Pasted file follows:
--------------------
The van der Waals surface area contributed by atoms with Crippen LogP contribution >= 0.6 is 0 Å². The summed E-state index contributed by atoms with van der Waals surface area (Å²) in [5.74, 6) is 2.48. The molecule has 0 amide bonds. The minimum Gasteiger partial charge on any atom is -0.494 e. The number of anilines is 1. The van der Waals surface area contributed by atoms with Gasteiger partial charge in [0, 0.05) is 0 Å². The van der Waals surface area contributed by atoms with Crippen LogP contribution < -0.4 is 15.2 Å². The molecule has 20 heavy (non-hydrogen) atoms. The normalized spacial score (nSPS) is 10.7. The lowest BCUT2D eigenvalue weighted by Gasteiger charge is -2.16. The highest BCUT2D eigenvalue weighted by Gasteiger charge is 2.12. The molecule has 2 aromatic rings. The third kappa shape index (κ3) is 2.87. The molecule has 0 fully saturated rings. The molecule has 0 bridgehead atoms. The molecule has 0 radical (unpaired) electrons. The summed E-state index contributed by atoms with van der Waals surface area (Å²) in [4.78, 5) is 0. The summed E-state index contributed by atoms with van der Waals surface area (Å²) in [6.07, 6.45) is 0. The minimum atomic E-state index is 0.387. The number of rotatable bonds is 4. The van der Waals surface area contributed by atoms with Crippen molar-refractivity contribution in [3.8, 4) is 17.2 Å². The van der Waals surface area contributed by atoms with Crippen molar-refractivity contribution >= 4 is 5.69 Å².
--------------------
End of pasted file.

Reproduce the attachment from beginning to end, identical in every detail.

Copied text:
The van der Waals surface area contributed by atoms with Crippen LogP contribution >= 0.6 is 0 Å². The summed E-state index contributed by atoms with van der Waals surface area (Å²) in [5.74, 6) is 2.48. The molecule has 0 amide bonds. The minimum Gasteiger partial charge on any atom is -0.494 e. The number of anilines is 1. The van der Waals surface area contributed by atoms with Gasteiger partial charge in [0, 0.05) is 0 Å². The van der Waals surface area contributed by atoms with Crippen LogP contribution < -0.4 is 15.2 Å². The molecule has 20 heavy (non-hydrogen) atoms. The normalized spacial score (nSPS) is 10.7. The lowest BCUT2D eigenvalue weighted by Gasteiger charge is -2.16. The highest BCUT2D eigenvalue weighted by Gasteiger charge is 2.12. The molecule has 2 aromatic rings. The third kappa shape index (κ3) is 2.87. The molecule has 0 fully saturated rings. The molecule has 0 bridgehead atoms. The molecule has 0 radical (unpaired) electrons. The summed E-state index contributed by atoms with van der Waals surface area (Å²) in [4.78, 5) is 0. The summed E-state index contributed by atoms with van der Waals surface area (Å²) in [6.07, 6.45) is 0. The minimum atomic E-state index is 0.387. The number of rotatable bonds is 4. The van der Waals surface area contributed by atoms with Crippen molar-refractivity contribution in [3.8, 4) is 17.2 Å². The van der Waals surface area contributed by atoms with Crippen molar-refractivity contribution >= 4 is 5.69 Å².